2.  Takes the view that law enforcement authorities should be provided with all the tools they need to adequately carry out their tasks, including access to data; emphasises, however, that since such measures have a considerable impact on the personal life of Union citizens, their justification in terms of necessity, proportionality and usefulness in achieving their stated objectives needs to be convincingly substantiated, and stresses that effective safeguards for privacy and legal protection must be put in place; believes that this is a precondition for lending the necessary political legitimacy to a measure which citizens may view as an inappropriate intrusion into their privacy;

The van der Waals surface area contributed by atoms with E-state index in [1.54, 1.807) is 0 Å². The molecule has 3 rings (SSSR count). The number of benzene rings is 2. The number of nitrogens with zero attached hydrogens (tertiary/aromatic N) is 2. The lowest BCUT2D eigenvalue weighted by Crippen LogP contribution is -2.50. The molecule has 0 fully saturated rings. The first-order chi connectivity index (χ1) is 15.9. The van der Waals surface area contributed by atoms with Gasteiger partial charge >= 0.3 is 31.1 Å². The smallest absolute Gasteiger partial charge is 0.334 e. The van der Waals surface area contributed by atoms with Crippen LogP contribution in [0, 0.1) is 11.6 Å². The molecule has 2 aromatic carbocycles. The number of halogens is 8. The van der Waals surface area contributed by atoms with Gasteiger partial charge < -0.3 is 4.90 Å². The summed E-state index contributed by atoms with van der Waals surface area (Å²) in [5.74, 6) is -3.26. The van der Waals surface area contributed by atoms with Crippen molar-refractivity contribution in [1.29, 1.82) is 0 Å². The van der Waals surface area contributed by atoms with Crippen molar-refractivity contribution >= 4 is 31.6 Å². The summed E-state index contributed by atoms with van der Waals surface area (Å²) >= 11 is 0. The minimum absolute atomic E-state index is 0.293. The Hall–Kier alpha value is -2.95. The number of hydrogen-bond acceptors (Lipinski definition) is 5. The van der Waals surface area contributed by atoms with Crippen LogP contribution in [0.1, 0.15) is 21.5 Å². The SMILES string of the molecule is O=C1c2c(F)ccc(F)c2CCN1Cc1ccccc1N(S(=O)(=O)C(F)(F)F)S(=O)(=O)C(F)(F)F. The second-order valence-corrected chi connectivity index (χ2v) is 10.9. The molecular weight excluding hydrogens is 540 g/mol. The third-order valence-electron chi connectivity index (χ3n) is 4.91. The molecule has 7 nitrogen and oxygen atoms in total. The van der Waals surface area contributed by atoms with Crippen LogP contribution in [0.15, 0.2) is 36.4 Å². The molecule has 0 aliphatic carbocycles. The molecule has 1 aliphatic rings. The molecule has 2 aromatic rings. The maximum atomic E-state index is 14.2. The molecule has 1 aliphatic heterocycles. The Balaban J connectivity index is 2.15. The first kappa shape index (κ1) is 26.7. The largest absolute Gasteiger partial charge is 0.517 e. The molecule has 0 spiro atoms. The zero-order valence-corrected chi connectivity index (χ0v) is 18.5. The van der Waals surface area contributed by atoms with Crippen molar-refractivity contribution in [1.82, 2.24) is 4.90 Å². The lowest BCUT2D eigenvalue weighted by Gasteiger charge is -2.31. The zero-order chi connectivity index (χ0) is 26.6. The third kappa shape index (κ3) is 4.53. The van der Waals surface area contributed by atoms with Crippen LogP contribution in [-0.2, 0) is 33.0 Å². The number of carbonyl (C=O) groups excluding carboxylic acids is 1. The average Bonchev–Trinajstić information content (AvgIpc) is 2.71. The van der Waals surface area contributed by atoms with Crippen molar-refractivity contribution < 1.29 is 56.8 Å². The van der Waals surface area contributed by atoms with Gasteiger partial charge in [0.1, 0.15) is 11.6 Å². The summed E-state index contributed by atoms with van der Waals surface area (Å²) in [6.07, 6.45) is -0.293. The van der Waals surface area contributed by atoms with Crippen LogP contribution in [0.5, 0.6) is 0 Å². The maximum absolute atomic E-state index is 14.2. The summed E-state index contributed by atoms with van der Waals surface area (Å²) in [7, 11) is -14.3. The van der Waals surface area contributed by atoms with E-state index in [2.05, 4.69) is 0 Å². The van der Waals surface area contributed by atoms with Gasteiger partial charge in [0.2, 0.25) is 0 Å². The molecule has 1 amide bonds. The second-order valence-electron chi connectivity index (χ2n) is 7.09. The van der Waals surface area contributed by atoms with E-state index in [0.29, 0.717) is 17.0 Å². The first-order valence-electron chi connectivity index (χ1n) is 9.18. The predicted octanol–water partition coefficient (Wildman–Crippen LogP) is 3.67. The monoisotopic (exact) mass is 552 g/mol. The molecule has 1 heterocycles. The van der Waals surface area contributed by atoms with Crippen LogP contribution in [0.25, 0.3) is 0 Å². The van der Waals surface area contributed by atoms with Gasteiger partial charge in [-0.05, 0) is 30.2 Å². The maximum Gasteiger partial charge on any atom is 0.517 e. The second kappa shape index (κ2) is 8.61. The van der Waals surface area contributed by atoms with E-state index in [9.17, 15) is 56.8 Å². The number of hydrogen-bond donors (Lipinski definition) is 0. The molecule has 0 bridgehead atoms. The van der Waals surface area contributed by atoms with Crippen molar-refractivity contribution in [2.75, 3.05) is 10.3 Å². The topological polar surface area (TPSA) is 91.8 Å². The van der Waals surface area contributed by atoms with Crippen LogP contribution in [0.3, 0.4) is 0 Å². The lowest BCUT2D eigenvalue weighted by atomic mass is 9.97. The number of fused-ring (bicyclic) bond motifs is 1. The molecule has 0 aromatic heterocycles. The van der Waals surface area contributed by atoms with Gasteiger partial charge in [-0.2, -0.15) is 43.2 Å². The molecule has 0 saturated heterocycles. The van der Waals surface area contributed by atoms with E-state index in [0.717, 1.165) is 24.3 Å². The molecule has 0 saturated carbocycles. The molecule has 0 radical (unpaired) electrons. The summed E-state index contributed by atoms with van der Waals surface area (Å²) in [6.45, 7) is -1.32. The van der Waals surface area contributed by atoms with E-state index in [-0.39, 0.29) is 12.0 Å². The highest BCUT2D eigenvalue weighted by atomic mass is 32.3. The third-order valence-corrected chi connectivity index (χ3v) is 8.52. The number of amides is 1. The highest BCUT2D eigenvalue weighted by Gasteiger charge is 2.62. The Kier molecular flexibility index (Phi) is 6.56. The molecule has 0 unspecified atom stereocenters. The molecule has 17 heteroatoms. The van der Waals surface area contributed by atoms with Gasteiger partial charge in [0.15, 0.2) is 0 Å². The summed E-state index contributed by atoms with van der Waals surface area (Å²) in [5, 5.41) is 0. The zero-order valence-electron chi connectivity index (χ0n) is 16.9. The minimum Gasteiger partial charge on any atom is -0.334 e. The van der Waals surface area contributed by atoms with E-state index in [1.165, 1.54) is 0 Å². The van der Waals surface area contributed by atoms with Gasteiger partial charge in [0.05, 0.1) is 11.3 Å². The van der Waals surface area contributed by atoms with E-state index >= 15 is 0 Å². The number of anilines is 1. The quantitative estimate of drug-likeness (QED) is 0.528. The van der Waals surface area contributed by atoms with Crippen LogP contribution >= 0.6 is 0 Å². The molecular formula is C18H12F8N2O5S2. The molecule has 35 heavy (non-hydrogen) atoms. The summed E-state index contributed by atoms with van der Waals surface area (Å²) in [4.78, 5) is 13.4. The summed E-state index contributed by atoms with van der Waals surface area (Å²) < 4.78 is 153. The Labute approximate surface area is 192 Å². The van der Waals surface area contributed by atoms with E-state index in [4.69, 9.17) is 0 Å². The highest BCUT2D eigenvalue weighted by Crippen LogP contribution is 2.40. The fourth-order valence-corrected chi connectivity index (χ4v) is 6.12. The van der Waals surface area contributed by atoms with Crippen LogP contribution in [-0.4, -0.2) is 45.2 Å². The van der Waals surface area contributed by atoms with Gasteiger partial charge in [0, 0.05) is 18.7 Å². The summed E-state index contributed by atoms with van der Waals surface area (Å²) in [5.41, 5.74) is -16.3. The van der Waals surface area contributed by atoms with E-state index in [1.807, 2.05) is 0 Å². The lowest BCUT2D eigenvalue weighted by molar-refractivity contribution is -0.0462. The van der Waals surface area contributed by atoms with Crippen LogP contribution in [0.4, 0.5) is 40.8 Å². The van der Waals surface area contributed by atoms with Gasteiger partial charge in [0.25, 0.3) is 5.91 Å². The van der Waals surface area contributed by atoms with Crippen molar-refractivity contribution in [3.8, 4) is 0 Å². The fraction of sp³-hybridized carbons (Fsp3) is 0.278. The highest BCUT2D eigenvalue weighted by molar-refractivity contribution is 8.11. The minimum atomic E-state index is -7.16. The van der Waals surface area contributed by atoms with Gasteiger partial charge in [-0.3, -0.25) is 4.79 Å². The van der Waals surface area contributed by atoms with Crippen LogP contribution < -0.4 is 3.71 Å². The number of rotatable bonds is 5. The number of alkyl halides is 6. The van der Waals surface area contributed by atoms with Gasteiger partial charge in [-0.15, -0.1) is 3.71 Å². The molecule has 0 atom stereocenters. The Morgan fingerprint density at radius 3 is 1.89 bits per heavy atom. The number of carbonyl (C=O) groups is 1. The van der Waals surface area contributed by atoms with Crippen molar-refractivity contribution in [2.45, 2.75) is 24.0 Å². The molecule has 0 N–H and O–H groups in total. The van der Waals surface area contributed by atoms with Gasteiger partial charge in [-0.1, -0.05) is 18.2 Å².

3.  Regrets that the formulation and justification of the Commission's proposal have left so many legal uncertainties with respect to compatibility with the ECHR and the Charter of Fundamental Rights, as well as its legal basis, which has raised questions as to the appropriate role for Parliament in the legislative procedure; notes that the same concerns regarding the proposal's lack of legal certainty:

   are raised in the opinions delivered by the Fundamental Rights Agency (FRA), the European Data Protection Supervisor (EDPS) , the Article 29 Working Party and the Working Party on Police and Justice;
   require the Council to undertake a substantial review of the possible scope and impact of a future EU initiative in this domain, and incorporate significant amounts of additional information, including the above-mentioned opinions;